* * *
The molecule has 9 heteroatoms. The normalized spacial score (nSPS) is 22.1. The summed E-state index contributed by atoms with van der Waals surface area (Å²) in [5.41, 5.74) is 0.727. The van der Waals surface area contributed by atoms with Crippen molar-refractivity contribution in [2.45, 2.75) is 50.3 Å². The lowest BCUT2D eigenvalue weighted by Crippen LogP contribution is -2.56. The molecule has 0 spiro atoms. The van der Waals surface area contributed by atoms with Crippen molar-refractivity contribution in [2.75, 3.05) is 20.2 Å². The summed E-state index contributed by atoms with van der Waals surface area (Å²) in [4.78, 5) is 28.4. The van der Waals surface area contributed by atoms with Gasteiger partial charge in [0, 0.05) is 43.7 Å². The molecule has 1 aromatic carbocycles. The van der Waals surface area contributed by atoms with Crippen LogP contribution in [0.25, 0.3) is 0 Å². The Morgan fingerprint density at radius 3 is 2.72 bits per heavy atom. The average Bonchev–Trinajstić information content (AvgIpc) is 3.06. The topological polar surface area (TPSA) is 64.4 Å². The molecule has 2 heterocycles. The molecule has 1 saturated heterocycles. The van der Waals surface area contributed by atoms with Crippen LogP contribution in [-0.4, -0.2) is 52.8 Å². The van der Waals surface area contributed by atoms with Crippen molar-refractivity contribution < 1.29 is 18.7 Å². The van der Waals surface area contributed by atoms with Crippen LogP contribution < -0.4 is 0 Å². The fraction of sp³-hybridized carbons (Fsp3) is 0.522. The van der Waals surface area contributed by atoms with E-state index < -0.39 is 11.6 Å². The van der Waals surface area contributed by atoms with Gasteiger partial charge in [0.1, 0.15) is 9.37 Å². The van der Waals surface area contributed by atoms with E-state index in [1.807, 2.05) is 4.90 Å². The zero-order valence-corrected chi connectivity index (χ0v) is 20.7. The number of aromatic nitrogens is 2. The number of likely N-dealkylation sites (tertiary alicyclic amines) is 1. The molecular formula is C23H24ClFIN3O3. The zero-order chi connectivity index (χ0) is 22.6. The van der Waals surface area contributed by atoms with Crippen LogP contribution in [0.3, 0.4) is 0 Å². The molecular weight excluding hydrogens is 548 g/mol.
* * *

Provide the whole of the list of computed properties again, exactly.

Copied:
The molecule has 9 heteroatoms. The normalized spacial score (nSPS) is 22.1. The summed E-state index contributed by atoms with van der Waals surface area (Å²) in [5.41, 5.74) is 0.727. The van der Waals surface area contributed by atoms with Crippen molar-refractivity contribution in [2.45, 2.75) is 50.3 Å². The lowest BCUT2D eigenvalue weighted by Crippen LogP contribution is -2.56. The molecule has 0 spiro atoms. The van der Waals surface area contributed by atoms with Crippen molar-refractivity contribution in [2.75, 3.05) is 20.2 Å². The summed E-state index contributed by atoms with van der Waals surface area (Å²) in [4.78, 5) is 28.4. The van der Waals surface area contributed by atoms with Gasteiger partial charge in [0, 0.05) is 43.7 Å². The molecule has 1 aromatic carbocycles. The van der Waals surface area contributed by atoms with Crippen LogP contribution in [0.25, 0.3) is 0 Å². The Morgan fingerprint density at radius 3 is 2.72 bits per heavy atom. The average Bonchev–Trinajstić information content (AvgIpc) is 3.06. The topological polar surface area (TPSA) is 64.4 Å². The molecule has 2 heterocycles. The molecule has 1 saturated heterocycles. The van der Waals surface area contributed by atoms with Crippen LogP contribution in [-0.4, -0.2) is 52.8 Å². The van der Waals surface area contributed by atoms with Crippen molar-refractivity contribution < 1.29 is 18.7 Å². The van der Waals surface area contributed by atoms with Crippen LogP contribution < -0.4 is 0 Å². The fraction of sp³-hybridized carbons (Fsp3) is 0.522. The van der Waals surface area contributed by atoms with E-state index < -0.39 is 11.6 Å². The van der Waals surface area contributed by atoms with Gasteiger partial charge in [0.1, 0.15) is 9.37 Å². The van der Waals surface area contributed by atoms with E-state index in [1.807, 2.05) is 4.90 Å². The zero-order valence-corrected chi connectivity index (χ0v) is 20.7. The number of aromatic nitrogens is 2. The number of likely N-dealkylation sites (tertiary alicyclic amines) is 1. The molecular formula is C23H24ClFIN3O3. The zero-order chi connectivity index (χ0) is 22.6. The van der Waals surface area contributed by atoms with Crippen LogP contribution in [0.3, 0.4) is 0 Å². The molecular weight excluding hydrogens is 548 g/mol.